Hydrogen peroxide production by red blood cells

Cecilia R Giulivi, Paul Hochstein, Kelvin J A Davies

Research output: Contribution to journalArticlepeer-review

107 Scopus citations


Red blood cells are frequently employed in studies of oxidative stress. Technical difficulties have previously prevented the measurement of H2O2 production by red blood cells, except during exposure to certain drugs or toxicants. We now show that a combination of glutathione depletion and 3-amino-1,2,4-triazole (aminotriazole) treatment can be used to measure the endogenous generation of H2O2 by red blood cells. In our studies, aminotriazole was used as an H2O2 dependent (irreversible) catalase inhibitor, and catalase inhibition was used as an indirect measure of H2O2 production. Our results indicate that H2O2 is generated at a rate of 1.36 ± 0.2 μM/h (3.9 ± 0.6 nmol·h-1·gHb-1), and that the steady-state red blood cell concentration of H2O2 is approximately 2 × 10-10M. Kinetic comparisons of H2O2 production and oxyhemoglobin autooxidation (which generates O2 .- that dismutes to H2O2) indicate that the latter is probably the main source of H2O2 in red blood cells.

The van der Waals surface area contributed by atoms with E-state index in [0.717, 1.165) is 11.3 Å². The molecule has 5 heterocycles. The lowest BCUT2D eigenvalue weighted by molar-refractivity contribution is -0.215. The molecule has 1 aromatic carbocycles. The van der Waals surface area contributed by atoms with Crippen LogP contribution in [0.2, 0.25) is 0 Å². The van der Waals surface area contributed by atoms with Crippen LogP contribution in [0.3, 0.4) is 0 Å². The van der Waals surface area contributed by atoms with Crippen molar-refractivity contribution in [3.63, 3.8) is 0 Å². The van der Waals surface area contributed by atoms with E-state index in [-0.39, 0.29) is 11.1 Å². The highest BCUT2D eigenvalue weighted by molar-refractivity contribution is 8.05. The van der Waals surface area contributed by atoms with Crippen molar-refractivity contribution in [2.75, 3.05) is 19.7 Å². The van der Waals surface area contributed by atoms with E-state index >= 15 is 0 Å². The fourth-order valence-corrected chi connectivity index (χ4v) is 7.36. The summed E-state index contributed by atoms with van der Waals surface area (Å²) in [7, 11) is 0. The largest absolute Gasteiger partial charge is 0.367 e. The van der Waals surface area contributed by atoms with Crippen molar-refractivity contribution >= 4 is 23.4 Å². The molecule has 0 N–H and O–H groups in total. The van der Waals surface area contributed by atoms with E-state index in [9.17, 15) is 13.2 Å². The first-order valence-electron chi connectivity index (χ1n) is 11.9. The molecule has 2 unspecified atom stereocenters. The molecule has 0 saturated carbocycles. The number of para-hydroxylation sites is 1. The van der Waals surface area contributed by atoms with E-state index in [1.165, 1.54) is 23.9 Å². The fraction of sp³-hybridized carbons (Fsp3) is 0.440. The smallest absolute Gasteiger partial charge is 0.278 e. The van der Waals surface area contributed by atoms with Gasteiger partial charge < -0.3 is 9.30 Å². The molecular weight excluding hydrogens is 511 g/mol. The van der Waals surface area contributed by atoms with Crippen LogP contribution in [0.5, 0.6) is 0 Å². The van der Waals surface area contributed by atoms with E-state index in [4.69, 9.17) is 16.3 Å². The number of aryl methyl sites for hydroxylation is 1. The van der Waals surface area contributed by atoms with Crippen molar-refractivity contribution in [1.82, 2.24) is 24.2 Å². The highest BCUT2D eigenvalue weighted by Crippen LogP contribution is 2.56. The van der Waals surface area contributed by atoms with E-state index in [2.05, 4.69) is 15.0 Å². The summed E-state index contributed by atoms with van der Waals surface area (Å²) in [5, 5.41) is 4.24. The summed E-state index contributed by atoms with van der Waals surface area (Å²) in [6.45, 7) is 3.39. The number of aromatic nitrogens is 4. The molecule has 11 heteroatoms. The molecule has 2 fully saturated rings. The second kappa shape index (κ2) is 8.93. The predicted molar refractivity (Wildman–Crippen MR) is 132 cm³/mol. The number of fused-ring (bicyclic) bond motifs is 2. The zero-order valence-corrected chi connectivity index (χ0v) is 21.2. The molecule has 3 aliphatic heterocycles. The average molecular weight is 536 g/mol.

Original languageEnglish (US)
Pages (from-to)123-129
Number of pages7
JournalFree Radical Biology and Medicine
Issue number1
StatePublished - 1994
Externally publishedYes


  • Autoxidation
  • Free radicals
  • Hydrogen peroxide
  • Oxyhemoglobin
  • Red blood cells
  • Superoxide anion

ASJC Scopus subject areas

  • Clinical Biochemistry
  • Medicine(all)
  • Toxicology


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